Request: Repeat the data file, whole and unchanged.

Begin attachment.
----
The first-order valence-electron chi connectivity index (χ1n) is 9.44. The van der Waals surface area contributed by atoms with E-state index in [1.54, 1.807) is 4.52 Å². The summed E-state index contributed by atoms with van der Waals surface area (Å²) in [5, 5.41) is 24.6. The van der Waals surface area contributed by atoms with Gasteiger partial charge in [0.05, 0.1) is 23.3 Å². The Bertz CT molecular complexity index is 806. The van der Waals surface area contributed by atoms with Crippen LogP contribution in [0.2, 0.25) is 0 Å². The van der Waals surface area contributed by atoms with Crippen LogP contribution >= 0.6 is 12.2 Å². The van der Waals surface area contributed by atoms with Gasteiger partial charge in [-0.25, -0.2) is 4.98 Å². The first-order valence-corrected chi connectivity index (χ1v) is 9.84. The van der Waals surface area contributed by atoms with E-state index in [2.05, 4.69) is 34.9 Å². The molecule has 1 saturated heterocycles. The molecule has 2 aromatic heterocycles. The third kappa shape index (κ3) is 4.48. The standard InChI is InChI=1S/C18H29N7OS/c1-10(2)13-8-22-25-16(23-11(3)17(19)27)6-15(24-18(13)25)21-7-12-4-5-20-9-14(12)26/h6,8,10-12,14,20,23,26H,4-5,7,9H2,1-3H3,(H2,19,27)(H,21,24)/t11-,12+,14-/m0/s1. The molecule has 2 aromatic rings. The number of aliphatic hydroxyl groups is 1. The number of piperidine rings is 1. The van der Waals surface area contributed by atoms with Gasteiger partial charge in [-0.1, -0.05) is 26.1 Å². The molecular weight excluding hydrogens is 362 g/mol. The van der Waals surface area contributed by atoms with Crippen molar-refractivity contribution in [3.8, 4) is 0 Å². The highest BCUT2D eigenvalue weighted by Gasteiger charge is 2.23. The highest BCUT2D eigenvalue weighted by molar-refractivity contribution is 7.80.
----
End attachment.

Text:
The first-order valence-electron chi connectivity index (χ1n) is 9.44. The van der Waals surface area contributed by atoms with E-state index in [1.54, 1.807) is 4.52 Å². The summed E-state index contributed by atoms with van der Waals surface area (Å²) in [5, 5.41) is 24.6. The van der Waals surface area contributed by atoms with Gasteiger partial charge in [0.05, 0.1) is 23.3 Å². The Bertz CT molecular complexity index is 806. The van der Waals surface area contributed by atoms with Crippen LogP contribution in [0.2, 0.25) is 0 Å². The van der Waals surface area contributed by atoms with Crippen LogP contribution >= 0.6 is 12.2 Å². The van der Waals surface area contributed by atoms with Gasteiger partial charge in [-0.25, -0.2) is 4.98 Å². The first-order valence-corrected chi connectivity index (χ1v) is 9.84. The van der Waals surface area contributed by atoms with E-state index in [2.05, 4.69) is 34.9 Å². The molecule has 1 saturated heterocycles. The molecule has 2 aromatic heterocycles. The third kappa shape index (κ3) is 4.48. The standard InChI is InChI=1S/C18H29N7OS/c1-10(2)13-8-22-25-16(23-11(3)17(19)27)6-15(24-18(13)25)21-7-12-4-5-20-9-14(12)26/h6,8,10-12,14,20,23,26H,4-5,7,9H2,1-3H3,(H2,19,27)(H,21,24)/t11-,12+,14-/m0/s1. The molecule has 2 aromatic rings. The number of aliphatic hydroxyl groups is 1. The number of piperidine rings is 1. The van der Waals surface area contributed by atoms with Gasteiger partial charge in [-0.1, -0.05) is 26.1 Å². The molecular weight excluding hydrogens is 362 g/mol. The van der Waals surface area contributed by atoms with Crippen molar-refractivity contribution in [3.8, 4) is 0 Å². The highest BCUT2D eigenvalue weighted by Gasteiger charge is 2.23. The highest BCUT2D eigenvalue weighted by molar-refractivity contribution is 7.80.